A Thousand Ships: A Novel - book cover
  • Publisher : Harper Perennial
  • Published : 09 Nov 2021
  • Pages : 384
  • ISBN-10 : 0063065401
  • ISBN-13 : 9780063065406
  • Language : English

A Thousand Ships: A Novel


An NPR Best Book of the Year

"Gorgeous.... With her trademark passion, wit, and fierce feminism, Natalie Haynes gives much-needed voice to the silenced women of the Trojan War."-Madeline Miller, author of Circe

Shortlisted for the Women's Prize for Fiction, a gorgeous retelling of the Trojan War from the perspectives of the many women involved in its causes and consequences-for fans of Madeline Miller.

This is the women's war, just as much as it is the men's. They have waited long enough for their turn . . .

This was never the story of one woman, or two. It was the story of them all . . .

In the middle of the night, a woman wakes to find her beloved city engulfed in flames. Ten seemingly endless years of conflict between the Greeks and the Trojans are over. Troy has fallen.

From the Trojan women whose fates now lie in the hands of the Greeks, to the Amazon princess who fought Achilles on their behalf, to Penelope awaiting the return of Odysseus, to the three goddesses whose feud started it all, these are the stories of the women whose lives, loves, and rivalries were forever altered by this long and tragic war. 

A woman's epic, powerfully imbued with new life, A Thousand Ships puts the women, girls and goddesses at the center of the Western world's great tale ever told.

Editorial Reviews

"With her trademark passion, wit, and fierce feminism, Haynes gives much-needed voice to the silenced women of the Trojan War. Her thoughtful portraits will linger with you long after the book is finished." -- Madeline Miller, author of Circe

"A Thousand Ships does more than acknowledge the suffering of women. It tells in lively fashion gripping tales of bravery, treachery and revenge. . . . It's a timely notion as the modern world reckons with who gets to tell the stories of its diverse populations." -- Washington Post

"In Natalie Haynes' own brilliant construction, the 10-year tale of the Trojan War is retold by the many women ignored, widowed, enslaved, heartbroken and snuffed out by the pride and stupidity of warring men…. A fresh and utterly satisfying feminist take on one of the oldest stories in Western literature." -- Melissa Gray, NPR Best Books of the Year

"Savvy and well plotted.… Haynes's inventiveness in conjuring the lives of Greek and Trojan women through… evocative details keeps the novel humming." -- New York Times Book Review

"Absorbing and fiercely feminist . . . this subversive re-seeing of the classics is a many-layered delight." -- Guardian

"A witty, unapologetically feminist story of women's suffering, courage, and endurance… Haynes' freshly modern version of an ancient tale is perfect for our times." -- Booklist

"An enthralling reimagining of the lives of women from both Troy and Greek culture. . . . Haynes shines by twisting common perceptions of the Trojan War and its aftermath in order to capture the women's experiences." -- Publishers Weekly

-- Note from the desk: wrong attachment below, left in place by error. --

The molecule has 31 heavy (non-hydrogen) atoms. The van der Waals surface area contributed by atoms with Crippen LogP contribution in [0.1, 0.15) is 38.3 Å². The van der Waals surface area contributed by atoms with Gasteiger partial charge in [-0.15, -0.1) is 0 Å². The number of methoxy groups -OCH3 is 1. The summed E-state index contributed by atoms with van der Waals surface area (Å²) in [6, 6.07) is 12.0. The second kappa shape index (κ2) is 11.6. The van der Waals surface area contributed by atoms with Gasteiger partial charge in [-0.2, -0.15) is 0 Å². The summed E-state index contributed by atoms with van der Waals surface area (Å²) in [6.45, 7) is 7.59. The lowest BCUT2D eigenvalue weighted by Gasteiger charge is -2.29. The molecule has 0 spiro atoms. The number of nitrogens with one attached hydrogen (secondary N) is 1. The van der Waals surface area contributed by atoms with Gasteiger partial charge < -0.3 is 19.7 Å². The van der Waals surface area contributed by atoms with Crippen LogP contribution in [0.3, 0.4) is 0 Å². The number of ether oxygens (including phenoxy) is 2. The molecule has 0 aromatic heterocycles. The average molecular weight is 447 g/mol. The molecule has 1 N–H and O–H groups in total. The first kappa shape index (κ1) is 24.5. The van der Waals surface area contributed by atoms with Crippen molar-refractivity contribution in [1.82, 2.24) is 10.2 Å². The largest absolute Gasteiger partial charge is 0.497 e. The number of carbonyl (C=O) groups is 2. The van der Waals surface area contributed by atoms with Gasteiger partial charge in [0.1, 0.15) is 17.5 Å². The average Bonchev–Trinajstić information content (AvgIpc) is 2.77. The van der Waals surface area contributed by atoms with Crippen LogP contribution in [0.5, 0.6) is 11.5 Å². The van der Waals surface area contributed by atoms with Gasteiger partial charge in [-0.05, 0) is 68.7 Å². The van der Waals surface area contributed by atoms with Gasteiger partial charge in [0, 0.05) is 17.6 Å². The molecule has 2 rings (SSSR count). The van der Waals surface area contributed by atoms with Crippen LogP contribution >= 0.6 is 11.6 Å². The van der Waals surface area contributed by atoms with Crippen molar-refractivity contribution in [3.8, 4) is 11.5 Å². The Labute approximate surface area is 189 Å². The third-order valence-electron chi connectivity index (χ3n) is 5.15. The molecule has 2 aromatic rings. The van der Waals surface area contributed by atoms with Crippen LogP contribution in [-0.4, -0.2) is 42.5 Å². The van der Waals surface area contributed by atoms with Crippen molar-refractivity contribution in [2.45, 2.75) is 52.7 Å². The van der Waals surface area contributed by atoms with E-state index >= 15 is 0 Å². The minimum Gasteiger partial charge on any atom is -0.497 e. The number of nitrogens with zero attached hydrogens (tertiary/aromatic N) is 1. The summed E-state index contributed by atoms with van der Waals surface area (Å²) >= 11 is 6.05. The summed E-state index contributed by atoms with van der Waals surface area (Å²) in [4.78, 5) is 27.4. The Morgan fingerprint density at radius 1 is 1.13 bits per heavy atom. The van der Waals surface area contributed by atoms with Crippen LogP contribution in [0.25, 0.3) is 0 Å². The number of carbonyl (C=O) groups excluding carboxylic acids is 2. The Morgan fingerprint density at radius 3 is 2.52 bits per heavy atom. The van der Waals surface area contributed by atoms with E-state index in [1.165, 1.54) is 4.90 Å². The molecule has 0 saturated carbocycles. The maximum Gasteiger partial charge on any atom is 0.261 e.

"Clever and entertaining." -- Times, UK

"Haynes is master of her trade . . . She succeeds in breathing warm life into some of our oldest stories." -- Telegraph, UK

"This lively reinvention [of the Trojan War] is worth the journey." -- Library Journal

Readers Top Reviews

This was a beautiful retelling of the Trojan war. The characters were rich and the details fleshing out a well known story were perfect. Highly recommend this one!
Michaela Lukesova
Finally a book offering a different perspective to the ancient stories full of eternal glory for the great warriors of old. Finally a book telling the stories of women left behind to whatever fate had planned for them. Amazingly written, clever, moving, real. Makes you wonder about the shortsightedness and shallowness of the values most ancient stories celebrate.
Maynes is darkly funny. Her take on the aftermath of the Trojan war from the Trojan women's perspective vividly portrays their plight. Some are as bloodthirsty as their men. Others find ways to maintain their dignity in the face of enslavement (or even sacrifice). She interweaves this main plot line with two others -- how and why the Greek gods started the Trojan War (her description of Aphrodite and men's reaction to her cracked me up), and her retelling of the lesser gods' stories were new to me. Penelope's letters to Odysseus as he fails to come home insightfully criticize his quest for (vain) glory--they simultaneously express derision with sarcastic humor, frustration, and warmth toward Odysseus. I'm definitely going to hunt up more of her books.
I am a big fan of myth retellings and this one did not disappoint, telling the stories of the women involved in the Trojan War, and largely avoiding Helen. I particularly loved Penelope's evolution through out the ten years of the Odyssey, and the Cassandra chapters, but even the lesser known characters, all had something to contribute, all added to the flip side of the narrative of the women and children who remain when the battles are won and lost.
AEDesert ArtistTaylo
This book is a dull rehash of some pivotal events from the Iliad and Odyssey ostensibly from the point of view of the female characters. In reality, it is simplistic and utterly predictable, and the female voices come across of superficial, snarky commenters on the standard narrative rather than individuals with their own experiences and perspectives. A much better, albeit still very flawed, alternative is The Silence of the Girls by Pat Barker.

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